Many philosophers consider this apparent irrelevance to be a highly counter-intuitive and undesirable position to take. It ultimately leads to epiphenomenalism—the view that mental events or states are causally irrelevant, they are merely after effects that play no role in any causal chains whatsoever. Thomas Huxley famously noted that epiphenomenalism treats mental states like the steam coming off a train: it plays no causal role in the train's moving forward, it is merely an "emergent property" of the actual causation occurring in the engine (Walter 2003, p. §2).
Problem of anomalism
Another problem with mental causation is that mental events seem anomalous in the sense that there are no scientific laws that mental states can figure into without having exceptions. There are no "strict" laws, and mental events must factor into strict laws in order to fit respectably into the causal order described by current science [see (Davidson 1970)].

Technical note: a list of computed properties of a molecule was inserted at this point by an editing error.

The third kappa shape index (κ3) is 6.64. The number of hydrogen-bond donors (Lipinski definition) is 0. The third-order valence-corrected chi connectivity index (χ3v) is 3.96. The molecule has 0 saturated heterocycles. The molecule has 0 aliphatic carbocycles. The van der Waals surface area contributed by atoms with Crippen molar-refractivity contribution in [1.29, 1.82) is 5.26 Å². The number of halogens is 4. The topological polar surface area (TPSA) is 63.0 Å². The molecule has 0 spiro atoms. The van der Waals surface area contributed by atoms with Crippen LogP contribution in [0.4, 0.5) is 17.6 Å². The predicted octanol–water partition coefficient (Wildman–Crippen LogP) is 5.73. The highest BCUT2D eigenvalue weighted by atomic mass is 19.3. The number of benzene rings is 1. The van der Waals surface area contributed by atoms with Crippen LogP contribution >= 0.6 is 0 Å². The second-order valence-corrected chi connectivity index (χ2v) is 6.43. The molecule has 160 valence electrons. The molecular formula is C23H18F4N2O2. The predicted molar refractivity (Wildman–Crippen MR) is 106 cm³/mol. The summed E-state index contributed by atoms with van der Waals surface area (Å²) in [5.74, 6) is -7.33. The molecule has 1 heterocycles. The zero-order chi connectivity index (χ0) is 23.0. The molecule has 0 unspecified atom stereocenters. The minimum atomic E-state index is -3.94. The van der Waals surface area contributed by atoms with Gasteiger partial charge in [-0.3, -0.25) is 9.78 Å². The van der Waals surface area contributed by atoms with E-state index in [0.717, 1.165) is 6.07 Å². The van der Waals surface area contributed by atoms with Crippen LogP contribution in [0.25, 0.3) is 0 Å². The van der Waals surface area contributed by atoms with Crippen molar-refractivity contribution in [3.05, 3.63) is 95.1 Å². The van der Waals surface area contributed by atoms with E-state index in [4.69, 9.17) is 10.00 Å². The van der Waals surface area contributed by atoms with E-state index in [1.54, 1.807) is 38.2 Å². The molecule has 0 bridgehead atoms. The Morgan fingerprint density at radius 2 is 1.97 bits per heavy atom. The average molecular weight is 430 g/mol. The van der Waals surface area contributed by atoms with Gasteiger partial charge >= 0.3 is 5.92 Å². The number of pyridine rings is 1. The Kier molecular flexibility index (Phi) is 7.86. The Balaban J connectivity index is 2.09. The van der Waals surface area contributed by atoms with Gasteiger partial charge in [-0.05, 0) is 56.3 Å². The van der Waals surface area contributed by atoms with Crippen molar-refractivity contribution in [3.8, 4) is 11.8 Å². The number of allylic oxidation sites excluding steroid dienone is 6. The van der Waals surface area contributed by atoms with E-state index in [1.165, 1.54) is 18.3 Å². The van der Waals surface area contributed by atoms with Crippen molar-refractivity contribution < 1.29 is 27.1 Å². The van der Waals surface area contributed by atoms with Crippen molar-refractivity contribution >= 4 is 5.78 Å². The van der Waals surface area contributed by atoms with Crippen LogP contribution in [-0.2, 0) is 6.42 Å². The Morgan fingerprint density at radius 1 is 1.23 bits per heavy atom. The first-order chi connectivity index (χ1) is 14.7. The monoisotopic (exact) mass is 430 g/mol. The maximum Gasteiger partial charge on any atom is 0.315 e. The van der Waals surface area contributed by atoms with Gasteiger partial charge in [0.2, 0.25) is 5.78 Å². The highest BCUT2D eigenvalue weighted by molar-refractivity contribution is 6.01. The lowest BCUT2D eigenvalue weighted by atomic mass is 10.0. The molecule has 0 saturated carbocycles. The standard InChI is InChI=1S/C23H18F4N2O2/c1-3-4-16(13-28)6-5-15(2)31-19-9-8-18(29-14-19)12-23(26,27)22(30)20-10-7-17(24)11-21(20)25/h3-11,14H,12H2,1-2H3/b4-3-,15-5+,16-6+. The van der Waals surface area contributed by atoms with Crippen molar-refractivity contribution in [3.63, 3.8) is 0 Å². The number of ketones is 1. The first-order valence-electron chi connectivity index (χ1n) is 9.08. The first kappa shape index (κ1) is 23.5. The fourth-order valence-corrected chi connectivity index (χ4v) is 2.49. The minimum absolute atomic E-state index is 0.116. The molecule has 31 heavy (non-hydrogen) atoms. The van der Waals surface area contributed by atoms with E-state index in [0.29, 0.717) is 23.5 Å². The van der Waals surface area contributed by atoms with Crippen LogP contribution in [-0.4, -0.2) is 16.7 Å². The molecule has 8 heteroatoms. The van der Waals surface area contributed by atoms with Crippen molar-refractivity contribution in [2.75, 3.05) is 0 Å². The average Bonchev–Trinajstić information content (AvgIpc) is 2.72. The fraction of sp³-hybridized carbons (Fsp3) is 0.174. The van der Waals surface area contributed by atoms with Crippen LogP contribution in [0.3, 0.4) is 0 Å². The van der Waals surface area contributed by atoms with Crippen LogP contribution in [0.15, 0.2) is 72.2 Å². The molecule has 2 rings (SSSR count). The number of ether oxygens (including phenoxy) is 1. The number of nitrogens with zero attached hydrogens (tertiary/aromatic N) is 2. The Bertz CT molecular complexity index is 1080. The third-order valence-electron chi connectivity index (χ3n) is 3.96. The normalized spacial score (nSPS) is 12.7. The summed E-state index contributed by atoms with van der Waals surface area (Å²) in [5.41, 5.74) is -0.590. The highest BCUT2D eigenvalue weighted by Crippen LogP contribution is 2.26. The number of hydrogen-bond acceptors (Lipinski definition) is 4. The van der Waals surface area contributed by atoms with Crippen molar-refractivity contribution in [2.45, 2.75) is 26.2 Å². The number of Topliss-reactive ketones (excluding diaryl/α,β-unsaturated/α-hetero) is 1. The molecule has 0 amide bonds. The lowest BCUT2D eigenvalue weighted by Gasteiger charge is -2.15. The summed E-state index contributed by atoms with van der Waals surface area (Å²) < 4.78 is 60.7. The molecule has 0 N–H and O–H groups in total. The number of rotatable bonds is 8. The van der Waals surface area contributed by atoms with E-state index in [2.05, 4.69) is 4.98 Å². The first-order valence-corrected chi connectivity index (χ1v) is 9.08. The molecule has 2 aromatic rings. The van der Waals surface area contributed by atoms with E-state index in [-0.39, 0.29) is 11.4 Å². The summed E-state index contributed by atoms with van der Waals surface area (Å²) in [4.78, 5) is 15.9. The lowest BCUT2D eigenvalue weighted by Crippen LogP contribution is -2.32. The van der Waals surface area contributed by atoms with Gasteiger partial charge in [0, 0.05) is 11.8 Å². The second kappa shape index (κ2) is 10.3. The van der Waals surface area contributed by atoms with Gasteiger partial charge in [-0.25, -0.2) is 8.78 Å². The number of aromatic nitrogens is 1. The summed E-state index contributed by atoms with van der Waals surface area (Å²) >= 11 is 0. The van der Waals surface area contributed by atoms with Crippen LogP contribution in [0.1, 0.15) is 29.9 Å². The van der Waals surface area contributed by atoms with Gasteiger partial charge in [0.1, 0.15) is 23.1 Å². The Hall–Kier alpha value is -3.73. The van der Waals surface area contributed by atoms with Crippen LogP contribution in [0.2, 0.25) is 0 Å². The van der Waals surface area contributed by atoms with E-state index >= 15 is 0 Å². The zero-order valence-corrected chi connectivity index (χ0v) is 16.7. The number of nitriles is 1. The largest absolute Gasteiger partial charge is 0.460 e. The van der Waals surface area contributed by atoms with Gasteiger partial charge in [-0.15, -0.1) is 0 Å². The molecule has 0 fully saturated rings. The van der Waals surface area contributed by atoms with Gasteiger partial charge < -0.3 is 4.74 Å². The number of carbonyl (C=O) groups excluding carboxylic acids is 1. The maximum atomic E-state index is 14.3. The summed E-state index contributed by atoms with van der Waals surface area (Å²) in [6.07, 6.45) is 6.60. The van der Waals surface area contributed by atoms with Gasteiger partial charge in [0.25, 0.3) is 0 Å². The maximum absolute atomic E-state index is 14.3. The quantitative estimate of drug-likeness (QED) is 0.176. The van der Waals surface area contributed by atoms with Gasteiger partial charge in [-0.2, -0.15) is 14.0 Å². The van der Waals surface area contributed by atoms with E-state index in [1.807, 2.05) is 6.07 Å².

In short, one response has been to deny that psychological laws involving mental states require strict, exceptionless laws. Jerry Fodor argues that non-basic (or "special") sciences do not in fact require strict laws (Fodor 1980). In current practice, special sciences (for example, biology and chemistry) have ceteris paribus laws (or laws with "all else being equal" clauses), according to which there are exceptions. However, only in the basic sciences (physics) are there strict, exceptionless laws. Thus, although mental states are anomalous, they can still figure into scientifically respectable laws of psychology.
Problem of externalism